A bit Afrikaans…
*****My gedagtes gaan ook na my eie pa wat in WWII geveg het, hy het skool op ouderdom 16 verlaat om ‘n Bomwerper te wees. Vandag het ek sy log-boek in my besit – omdat ek sy naamgenoot is – waarin al die vlugte opgeteken is, al die bomme wat afgegooi is, waar dit afgegooi is, watter teikens getref is…ens ens. Hy was in Egipte/Italie. Hy’s op ‘n vroeë ouderdom oorlede aan ‘n hartaanval en die dokter het gemeen dis die spanning van die oorlog, want blykbaar het baie soldate – van WWII –  op ‘n vroeë ouderdom gesterf deur spannings-verwante probleme wat die nagevolg is van die oorlog-spanning. *****
Image: sparkyteaching.com
Why the Poppy?
Scarlet poppies (popaver rhoeas) grow naturally in conditions of disturbed earth throughout Western Europe. The destruction brought by the Napoleonic wars of the early 19th Century transformed bare land into fields of blood red poppies, growing around the bodies of the fallen soldiers.In late 1914, the fields of Northern France and Flanders were once again ripped open as the First World War raged through Europe’s heart.The significance of the poppy as a lasting memorial symbol to the fallen was realised by the Canadian surgeon John McCrae in his poem In Flanders Fields. The poppy came to represent the immeasurable sacrifice made by his comrades and quickly became a lasting memorial to those who died in the First World War and later conflicts.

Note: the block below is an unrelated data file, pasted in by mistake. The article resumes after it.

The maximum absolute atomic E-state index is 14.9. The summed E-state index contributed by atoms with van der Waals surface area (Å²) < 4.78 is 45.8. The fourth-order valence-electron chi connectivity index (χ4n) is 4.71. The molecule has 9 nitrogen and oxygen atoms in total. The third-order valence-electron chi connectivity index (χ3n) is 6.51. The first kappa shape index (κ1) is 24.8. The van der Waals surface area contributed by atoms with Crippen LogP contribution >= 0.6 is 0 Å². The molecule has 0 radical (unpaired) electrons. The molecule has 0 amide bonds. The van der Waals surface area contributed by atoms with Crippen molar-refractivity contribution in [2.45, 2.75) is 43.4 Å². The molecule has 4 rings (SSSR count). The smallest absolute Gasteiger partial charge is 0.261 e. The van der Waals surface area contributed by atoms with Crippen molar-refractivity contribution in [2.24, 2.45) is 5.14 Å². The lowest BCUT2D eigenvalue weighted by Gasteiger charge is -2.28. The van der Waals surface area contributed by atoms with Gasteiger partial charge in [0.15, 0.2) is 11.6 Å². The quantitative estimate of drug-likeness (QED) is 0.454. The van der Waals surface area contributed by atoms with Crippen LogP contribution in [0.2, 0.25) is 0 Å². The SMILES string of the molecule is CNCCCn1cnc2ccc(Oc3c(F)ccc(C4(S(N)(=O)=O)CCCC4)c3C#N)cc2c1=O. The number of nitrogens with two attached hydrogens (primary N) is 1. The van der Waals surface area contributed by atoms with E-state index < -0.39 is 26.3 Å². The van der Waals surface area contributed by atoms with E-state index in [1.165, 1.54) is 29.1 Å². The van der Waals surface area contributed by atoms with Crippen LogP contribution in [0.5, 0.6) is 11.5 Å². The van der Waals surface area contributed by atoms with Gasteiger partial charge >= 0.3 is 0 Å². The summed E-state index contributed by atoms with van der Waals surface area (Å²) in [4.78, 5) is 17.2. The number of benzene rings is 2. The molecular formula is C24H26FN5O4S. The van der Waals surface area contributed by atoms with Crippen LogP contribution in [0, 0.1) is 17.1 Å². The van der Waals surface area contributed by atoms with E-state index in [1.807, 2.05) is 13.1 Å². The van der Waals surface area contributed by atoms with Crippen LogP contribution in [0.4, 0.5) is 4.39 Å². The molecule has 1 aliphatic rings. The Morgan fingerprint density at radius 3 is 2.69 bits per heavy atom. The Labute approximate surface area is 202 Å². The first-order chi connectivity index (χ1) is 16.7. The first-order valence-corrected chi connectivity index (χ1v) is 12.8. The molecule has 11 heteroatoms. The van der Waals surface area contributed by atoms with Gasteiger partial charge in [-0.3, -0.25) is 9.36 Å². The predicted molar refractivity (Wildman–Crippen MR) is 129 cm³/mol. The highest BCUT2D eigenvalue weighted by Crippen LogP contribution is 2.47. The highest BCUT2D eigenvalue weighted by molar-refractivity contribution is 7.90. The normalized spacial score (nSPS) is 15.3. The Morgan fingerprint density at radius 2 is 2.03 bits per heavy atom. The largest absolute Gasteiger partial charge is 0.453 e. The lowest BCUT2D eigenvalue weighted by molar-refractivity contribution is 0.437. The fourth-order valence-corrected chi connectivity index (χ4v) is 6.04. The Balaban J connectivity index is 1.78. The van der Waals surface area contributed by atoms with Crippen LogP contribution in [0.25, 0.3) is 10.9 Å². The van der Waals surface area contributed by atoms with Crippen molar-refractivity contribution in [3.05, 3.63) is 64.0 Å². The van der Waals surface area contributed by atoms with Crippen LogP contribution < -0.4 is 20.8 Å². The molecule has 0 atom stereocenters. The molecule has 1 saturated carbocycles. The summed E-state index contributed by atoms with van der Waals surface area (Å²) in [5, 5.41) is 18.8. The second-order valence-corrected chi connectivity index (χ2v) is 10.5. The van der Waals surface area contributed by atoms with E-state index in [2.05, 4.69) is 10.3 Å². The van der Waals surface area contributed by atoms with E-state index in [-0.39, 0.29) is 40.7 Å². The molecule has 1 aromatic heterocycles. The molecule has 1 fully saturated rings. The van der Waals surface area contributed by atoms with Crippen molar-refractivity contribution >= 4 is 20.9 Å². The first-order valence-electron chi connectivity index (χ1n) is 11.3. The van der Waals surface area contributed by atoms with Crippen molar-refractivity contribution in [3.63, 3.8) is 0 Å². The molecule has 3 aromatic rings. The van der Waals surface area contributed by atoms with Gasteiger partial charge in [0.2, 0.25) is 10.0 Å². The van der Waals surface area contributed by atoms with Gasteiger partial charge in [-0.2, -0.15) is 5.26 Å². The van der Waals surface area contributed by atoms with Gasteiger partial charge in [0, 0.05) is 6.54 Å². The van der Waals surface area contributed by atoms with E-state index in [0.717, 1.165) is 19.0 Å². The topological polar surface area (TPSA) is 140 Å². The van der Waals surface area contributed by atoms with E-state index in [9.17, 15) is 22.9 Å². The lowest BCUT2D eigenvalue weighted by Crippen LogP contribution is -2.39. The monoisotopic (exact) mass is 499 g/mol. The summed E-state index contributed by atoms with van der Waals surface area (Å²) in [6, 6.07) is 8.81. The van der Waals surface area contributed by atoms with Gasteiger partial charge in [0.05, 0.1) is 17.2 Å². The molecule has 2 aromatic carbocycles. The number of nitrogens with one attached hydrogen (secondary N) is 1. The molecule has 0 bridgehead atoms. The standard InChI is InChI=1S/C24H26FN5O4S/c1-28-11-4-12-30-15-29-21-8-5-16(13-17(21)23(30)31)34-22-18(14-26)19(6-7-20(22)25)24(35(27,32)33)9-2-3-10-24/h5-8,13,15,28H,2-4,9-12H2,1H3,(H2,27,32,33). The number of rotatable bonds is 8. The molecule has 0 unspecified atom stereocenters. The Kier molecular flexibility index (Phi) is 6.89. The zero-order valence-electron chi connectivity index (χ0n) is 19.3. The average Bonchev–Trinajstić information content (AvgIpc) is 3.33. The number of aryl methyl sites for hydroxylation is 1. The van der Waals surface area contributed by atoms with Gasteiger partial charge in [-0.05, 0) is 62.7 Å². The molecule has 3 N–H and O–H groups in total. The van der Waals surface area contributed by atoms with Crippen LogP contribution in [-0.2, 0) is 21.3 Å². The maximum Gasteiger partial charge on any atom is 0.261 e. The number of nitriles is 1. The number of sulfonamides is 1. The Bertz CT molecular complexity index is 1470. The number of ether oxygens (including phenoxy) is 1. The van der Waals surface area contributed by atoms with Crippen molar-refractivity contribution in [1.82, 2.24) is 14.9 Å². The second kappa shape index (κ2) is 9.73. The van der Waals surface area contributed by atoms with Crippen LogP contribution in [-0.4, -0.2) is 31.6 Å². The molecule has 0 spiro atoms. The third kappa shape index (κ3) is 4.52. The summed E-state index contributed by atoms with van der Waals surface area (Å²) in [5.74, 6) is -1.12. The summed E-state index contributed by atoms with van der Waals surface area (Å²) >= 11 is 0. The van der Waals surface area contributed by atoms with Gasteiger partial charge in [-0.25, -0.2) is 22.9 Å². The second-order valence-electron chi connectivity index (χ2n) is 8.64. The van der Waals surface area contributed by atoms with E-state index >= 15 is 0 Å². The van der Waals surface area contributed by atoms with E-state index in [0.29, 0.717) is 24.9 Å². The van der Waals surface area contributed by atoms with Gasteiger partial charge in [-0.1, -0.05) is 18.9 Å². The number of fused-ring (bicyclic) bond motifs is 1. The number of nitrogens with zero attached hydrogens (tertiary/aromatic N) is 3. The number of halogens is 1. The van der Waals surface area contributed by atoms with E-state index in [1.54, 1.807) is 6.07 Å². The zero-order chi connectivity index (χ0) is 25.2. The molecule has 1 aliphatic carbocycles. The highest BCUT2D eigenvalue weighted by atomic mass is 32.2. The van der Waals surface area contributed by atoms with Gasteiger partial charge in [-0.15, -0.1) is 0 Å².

Listen to the song…”The Green Fields of France”…and you can download it here: http://olc.spsd.sk.ca/De/resources/remember/links.html …..
and download the lyrics here on this link…a PDF file will open:
poppygreenfieldsoffrance


Click on THIS LINK to watch a video about  a Canadian Veteran talking about the war.

Read more here

In Flanders Fiels

In Flanders fields the poppies blow
Between the crosses, row on row,
That mark our place; and in the sky
The larks, still bravely singing, fly
Scarce heard amid the guns below.

We are the Dead. Short days ago
We lived, felt dawn, saw sunset glow,
Loved and were loved, and now we lie
In Flanders fields.

Take up our quarrel with the foe:
To you from failing hands we throw
The torch; be yours to hold it high.
If ye break faith with us who die
We shall not sleep, though poppies grow
In Flanders fields

By John McCrae 1915

~~~~~~~~~~~~~~~~~~~

 

Reply to Flanders Fields